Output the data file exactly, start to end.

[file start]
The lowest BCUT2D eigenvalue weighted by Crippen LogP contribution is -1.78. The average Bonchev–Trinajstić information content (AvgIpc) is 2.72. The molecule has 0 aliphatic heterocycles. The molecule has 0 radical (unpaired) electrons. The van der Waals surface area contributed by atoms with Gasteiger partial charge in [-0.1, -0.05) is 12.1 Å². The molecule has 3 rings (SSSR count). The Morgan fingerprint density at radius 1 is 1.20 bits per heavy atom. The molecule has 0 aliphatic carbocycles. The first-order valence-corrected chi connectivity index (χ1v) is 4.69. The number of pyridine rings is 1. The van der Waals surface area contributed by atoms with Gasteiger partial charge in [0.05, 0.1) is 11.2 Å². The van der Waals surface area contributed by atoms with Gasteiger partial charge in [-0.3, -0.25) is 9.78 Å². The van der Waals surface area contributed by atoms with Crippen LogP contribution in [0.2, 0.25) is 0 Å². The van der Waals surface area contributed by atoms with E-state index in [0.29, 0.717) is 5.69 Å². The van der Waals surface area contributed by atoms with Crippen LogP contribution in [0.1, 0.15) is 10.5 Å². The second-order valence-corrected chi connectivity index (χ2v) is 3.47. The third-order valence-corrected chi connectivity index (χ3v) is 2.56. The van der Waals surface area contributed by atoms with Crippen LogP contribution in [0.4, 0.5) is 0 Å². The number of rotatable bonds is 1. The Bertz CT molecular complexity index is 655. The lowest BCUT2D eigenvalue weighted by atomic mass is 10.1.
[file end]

The lowest BCUT2D eigenvalue weighted by Crippen LogP contribution is -1.78. The average Bonchev–Trinajstić information content (AvgIpc) is 2.72. The molecule has 0 aliphatic heterocycles. The molecule has 0 radical (unpaired) electrons. The van der Waals surface area contributed by atoms with Gasteiger partial charge in [-0.1, -0.05) is 12.1 Å². The molecule has 3 rings (SSSR count). The Morgan fingerprint density at radius 1 is 1.20 bits per heavy atom. The molecule has 0 aliphatic carbocycles. The first-order valence-corrected chi connectivity index (χ1v) is 4.69. The number of pyridine rings is 1. The van der Waals surface area contributed by atoms with Gasteiger partial charge in [0.05, 0.1) is 11.2 Å². The van der Waals surface area contributed by atoms with Gasteiger partial charge in [-0.3, -0.25) is 9.78 Å². The van der Waals surface area contributed by atoms with Crippen LogP contribution in [0.2, 0.25) is 0 Å². The van der Waals surface area contributed by atoms with E-state index in [0.29, 0.717) is 5.69 Å². The van der Waals surface area contributed by atoms with Crippen LogP contribution in [0.1, 0.15) is 10.5 Å². The second-order valence-corrected chi connectivity index (χ2v) is 3.47. The third-order valence-corrected chi connectivity index (χ3v) is 2.56. The van der Waals surface area contributed by atoms with Crippen LogP contribution in [0.4, 0.5) is 0 Å². The number of rotatable bonds is 1. The Bertz CT molecular complexity index is 655. The lowest BCUT2D eigenvalue weighted by atomic mass is 10.1.